Denise Wang, M.D., 48, belonged to the Presbyterian church. She was a 3rd generation Korean-American raised in San Francisco in a family of medical doctors. A product of public schools through high school, Denise did her undergraduate work in Chemistry at MIT, and medical school at Johns Hopkins. She was in the process of through a divorce. She had a son, 16 and a daughter, 18.
And there was Liz from Hope Lutheran Chapel. They were all original contributors to the 2001 quilt.
Charlotte had just finished placing most of the cookies on the doily lined cookie plate when the doorbell rang. The wind was howling. She looked outside—the water in the pool was rippling.
Charlotte opened the door, but lost control of the handle when it flew open with what seemed to be a gale force wind. The door just missed hitting her in the face. “My goodness gracious,” she exclaimed. “I had no idea that the wind had kicked up so! I love living in the canyon, but when the wind funnels through it gets stronger than all get out.”
She motioned Denise and Liz inside and slammed the door shut before turning to hug them both in turn.
“Jeb, hon,” she called to her husband in the adjacent den. “Could you see to the door when the others arrive? That door is a bit much for me in this wind.”
Moments later the three were in the kitchen and were sipping tea, nibbling on cookies, and chatting as the other members of SIS, or Sisters in Suffering, arrived.
The motto the group had adopted was memorialized on a hand painted white porcelain plaque above the arched entry to the kitchen. It read, “And what does the Lord require of you? To act justly and to love mercy and to walk humbly with your God. Micah 6:8.”
Charlotte’s kitchen was a favorite gathering place, with its marble-like quartz countertops that also covered the backsplash, the island with its attached eating table, and small desk area. The kitchen sported an eight burner Viking cooktop, double ovens, walk-in pantry, and two sinks.
Hoping to fill the kitchen table with children, she had remodeled the kitchen twelve years ago with a bequest from her grandmother.
Charlotte loved the kitchen’s clean white spaces, the simple shaker cabinets, and the convenience of cooking in the well-appointed kitchen, but she had been raised to not call attention to material things. Her mother had cooked delicious meals for her family in a small red and yellow tiled 50’s era galley kitchen.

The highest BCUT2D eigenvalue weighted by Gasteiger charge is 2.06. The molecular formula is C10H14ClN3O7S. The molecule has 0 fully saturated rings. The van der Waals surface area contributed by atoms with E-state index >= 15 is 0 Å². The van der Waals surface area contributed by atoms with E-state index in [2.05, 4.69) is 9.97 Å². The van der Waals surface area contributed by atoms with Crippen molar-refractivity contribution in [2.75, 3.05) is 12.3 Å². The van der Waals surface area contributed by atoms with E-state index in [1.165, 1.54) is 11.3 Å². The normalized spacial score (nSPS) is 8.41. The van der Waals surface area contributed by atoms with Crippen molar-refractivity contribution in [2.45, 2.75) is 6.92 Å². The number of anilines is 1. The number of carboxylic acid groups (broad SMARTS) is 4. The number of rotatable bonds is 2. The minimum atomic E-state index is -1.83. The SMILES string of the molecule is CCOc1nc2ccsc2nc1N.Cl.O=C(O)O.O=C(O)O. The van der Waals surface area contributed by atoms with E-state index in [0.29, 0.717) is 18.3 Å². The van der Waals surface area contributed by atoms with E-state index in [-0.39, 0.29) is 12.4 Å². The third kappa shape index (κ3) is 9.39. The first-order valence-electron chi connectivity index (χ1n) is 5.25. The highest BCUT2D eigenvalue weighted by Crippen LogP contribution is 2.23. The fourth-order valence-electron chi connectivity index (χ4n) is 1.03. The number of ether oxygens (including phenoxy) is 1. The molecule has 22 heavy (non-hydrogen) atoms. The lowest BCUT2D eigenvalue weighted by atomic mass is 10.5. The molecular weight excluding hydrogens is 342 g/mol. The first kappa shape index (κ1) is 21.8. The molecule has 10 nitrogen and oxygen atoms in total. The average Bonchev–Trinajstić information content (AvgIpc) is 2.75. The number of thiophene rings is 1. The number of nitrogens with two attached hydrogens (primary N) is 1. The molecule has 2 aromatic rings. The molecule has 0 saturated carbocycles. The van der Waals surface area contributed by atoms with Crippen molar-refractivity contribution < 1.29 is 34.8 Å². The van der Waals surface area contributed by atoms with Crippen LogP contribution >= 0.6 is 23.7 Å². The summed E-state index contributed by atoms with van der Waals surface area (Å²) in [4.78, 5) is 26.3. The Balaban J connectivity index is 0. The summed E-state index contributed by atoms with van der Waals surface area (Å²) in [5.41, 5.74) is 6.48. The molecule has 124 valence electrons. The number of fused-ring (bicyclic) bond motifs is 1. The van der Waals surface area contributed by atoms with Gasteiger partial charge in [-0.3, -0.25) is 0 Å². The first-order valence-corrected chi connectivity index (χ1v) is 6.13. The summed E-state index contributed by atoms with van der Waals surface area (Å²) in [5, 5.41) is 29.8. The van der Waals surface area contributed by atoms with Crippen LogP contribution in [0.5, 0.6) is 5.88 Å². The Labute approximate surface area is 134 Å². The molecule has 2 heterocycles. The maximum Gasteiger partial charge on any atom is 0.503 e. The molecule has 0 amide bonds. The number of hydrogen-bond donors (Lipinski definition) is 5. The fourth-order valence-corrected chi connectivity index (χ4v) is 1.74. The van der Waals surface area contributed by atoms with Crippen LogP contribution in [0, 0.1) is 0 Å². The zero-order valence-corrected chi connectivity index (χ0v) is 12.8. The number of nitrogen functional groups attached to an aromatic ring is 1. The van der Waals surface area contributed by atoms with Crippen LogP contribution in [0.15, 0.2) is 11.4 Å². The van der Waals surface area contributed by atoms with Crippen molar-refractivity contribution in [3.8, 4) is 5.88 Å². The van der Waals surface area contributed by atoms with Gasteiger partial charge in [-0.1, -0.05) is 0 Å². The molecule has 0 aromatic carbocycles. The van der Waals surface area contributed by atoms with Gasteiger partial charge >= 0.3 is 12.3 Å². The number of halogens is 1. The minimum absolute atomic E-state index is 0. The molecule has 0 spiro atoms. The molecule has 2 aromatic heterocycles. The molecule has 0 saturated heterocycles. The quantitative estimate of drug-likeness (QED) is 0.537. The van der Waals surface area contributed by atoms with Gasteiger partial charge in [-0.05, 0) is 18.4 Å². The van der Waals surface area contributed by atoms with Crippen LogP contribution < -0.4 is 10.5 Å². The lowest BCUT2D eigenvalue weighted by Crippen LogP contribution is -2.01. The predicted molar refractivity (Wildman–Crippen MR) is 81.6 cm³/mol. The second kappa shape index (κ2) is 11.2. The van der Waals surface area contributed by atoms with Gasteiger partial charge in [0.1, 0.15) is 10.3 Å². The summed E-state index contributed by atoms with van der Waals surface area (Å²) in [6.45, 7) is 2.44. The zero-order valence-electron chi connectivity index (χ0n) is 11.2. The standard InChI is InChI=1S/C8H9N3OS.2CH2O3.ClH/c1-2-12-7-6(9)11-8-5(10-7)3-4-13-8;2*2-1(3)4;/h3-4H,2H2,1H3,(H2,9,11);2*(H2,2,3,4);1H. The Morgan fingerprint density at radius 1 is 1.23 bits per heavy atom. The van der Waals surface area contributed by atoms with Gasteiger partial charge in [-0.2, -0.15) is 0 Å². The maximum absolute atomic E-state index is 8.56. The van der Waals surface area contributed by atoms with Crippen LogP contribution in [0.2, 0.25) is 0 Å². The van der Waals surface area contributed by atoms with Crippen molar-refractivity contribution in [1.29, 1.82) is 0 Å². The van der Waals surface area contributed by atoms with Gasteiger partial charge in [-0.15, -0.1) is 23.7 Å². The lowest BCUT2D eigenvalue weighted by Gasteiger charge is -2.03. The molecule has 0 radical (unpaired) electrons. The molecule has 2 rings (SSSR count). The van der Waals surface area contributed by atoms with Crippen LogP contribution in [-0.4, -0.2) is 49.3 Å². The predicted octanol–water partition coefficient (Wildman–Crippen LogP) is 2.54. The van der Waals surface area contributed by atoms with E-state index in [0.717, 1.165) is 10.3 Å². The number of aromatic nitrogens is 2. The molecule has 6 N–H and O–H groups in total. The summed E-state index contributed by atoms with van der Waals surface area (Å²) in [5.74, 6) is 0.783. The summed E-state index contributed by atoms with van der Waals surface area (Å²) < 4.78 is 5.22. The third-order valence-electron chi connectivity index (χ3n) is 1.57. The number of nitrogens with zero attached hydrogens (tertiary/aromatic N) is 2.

To Charlotte, her kitchen was simply a place to cook delicious healthy food and to connect with friends. It was a place to build relationships. And hopefully, soon there would be a child sitting down to breakfast with her and Jeb. Her heart quickened at the thought that she may actually be having a baby. Her kitchen table was also the place where she met God most mornings.
All of the ladies had brought their projects to work on during the evening. They were just about to move into the living room to get settled when the phone rang. Jeb answered, and called out to Charlotte to pick it the phone. As she reached for the phone in the kitchen, Charlotte motioned for the others to take their tea and to get settled in the living room.
“Hi Crystal, how are you, hon?” she asked.
“Oh no, I’m so sorry to hear that. When did he pass away? How old was he?
Yes, of course. Actually, the group is here tonight. I’ll let them know.
She paused to listen to Crystal for a few minutes.
Is Dex with you? He’s not? What happened?
When did he leave?
Weren’t you going to couples therapy? Yes, I understand. . .
“I need to go, now hon, but I’ll bring you over one of my vegetarian lasagna casseroles from the freezer tomorrow so you don’t have to cook. Let me know if you need someone to talk to.”
Charlotte turned to acknowledge Alison, who had entered the kitchen to pour more hot water for her tea.
“Alright, then. I’ll let everyone know. Listen, you take care now, ok? Bye, now“
“Crystal?” Alison asked.Charlotte nodded. “Yep. Max died, and Dexter left her.”
To be continued . . .